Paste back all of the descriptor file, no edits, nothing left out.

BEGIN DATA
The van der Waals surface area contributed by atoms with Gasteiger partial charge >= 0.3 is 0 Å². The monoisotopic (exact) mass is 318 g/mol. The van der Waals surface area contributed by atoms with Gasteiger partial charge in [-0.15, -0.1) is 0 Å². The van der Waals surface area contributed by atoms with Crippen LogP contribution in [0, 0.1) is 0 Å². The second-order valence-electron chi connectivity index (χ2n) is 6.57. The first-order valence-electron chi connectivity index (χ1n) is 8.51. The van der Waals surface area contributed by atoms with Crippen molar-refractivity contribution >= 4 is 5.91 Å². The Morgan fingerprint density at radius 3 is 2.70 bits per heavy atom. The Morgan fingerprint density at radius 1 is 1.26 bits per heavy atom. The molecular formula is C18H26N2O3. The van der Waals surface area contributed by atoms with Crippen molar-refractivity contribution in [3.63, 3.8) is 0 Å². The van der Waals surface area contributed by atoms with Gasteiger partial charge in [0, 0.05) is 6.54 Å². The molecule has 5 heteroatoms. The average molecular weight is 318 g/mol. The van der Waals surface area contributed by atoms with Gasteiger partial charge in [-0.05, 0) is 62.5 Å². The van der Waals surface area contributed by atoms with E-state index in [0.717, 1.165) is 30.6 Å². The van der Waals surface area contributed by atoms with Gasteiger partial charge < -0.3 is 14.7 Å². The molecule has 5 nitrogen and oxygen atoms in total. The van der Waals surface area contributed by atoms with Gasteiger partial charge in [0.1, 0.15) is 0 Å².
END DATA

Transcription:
The van der Waals surface area contributed by atoms with Gasteiger partial charge >= 0.3 is 0 Å². The monoisotopic (exact) mass is 318 g/mol. The van der Waals surface area contributed by atoms with Gasteiger partial charge in [-0.15, -0.1) is 0 Å². The van der Waals surface area contributed by atoms with Crippen LogP contribution in [0, 0.1) is 0 Å². The second-order valence-electron chi connectivity index (χ2n) is 6.57. The first-order valence-electron chi connectivity index (χ1n) is 8.51. The van der Waals surface area contributed by atoms with Crippen molar-refractivity contribution >= 4 is 5.91 Å². The Morgan fingerprint density at radius 3 is 2.70 bits per heavy atom. The Morgan fingerprint density at radius 1 is 1.26 bits per heavy atom. The molecular formula is C18H26N2O3. The van der Waals surface area contributed by atoms with Crippen molar-refractivity contribution in [3.63, 3.8) is 0 Å². The van der Waals surface area contributed by atoms with Gasteiger partial charge in [0, 0.05) is 6.54 Å². The molecule has 5 heteroatoms. The average molecular weight is 318 g/mol. The van der Waals surface area contributed by atoms with Gasteiger partial charge in [-0.05, 0) is 62.5 Å². The van der Waals surface area contributed by atoms with E-state index in [0.717, 1.165) is 30.6 Å². The van der Waals surface area contributed by atoms with Gasteiger partial charge < -0.3 is 14.7 Å². The molecule has 5 nitrogen and oxygen atoms in total. The van der Waals surface area contributed by atoms with Gasteiger partial charge in [0.1, 0.15) is 0 Å².